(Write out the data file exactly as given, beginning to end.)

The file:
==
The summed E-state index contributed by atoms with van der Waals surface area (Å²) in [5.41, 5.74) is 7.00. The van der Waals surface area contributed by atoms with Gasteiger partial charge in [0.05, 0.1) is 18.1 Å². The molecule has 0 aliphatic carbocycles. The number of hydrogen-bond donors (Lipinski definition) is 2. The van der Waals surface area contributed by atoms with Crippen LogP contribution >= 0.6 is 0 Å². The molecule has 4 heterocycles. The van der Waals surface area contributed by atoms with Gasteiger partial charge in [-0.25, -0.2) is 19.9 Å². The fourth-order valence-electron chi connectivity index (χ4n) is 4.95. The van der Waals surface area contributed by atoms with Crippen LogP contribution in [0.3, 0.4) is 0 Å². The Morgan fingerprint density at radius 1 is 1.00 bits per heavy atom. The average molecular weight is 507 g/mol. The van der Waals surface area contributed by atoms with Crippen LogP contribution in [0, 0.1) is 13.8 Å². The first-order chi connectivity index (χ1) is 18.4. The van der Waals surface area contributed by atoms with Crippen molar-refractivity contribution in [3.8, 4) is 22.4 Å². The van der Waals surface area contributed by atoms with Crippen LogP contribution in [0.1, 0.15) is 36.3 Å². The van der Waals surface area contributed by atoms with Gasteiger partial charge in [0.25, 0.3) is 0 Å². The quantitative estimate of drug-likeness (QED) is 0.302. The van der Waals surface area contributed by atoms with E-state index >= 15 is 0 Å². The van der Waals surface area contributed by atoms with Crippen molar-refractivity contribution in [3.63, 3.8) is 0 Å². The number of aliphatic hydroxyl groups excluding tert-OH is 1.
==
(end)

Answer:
The summed E-state index contributed by atoms with van der Waals surface area (Å²) in [5.41, 5.74) is 7.00. The van der Waals surface area contributed by atoms with Gasteiger partial charge in [0.05, 0.1) is 18.1 Å². The molecule has 0 aliphatic carbocycles. The number of hydrogen-bond donors (Lipinski definition) is 2. The van der Waals surface area contributed by atoms with Crippen LogP contribution >= 0.6 is 0 Å². The molecule has 4 heterocycles. The van der Waals surface area contributed by atoms with Gasteiger partial charge in [-0.25, -0.2) is 19.9 Å². The fourth-order valence-electron chi connectivity index (χ4n) is 4.95. The van der Waals surface area contributed by atoms with Crippen LogP contribution in [0.3, 0.4) is 0 Å². The Morgan fingerprint density at radius 1 is 1.00 bits per heavy atom. The average molecular weight is 507 g/mol. The van der Waals surface area contributed by atoms with Crippen LogP contribution in [0, 0.1) is 13.8 Å². The first-order chi connectivity index (χ1) is 18.4. The van der Waals surface area contributed by atoms with Crippen molar-refractivity contribution in [3.8, 4) is 22.4 Å². The van der Waals surface area contributed by atoms with Crippen LogP contribution in [0.1, 0.15) is 36.3 Å². The van der Waals surface area contributed by atoms with Gasteiger partial charge in [0.25, 0.3) is 0 Å². The quantitative estimate of drug-likeness (QED) is 0.302. The van der Waals surface area contributed by atoms with E-state index >= 15 is 0 Å². The van der Waals surface area contributed by atoms with Crippen molar-refractivity contribution in [3.63, 3.8) is 0 Å². The number of aliphatic hydroxyl groups excluding tert-OH is 1.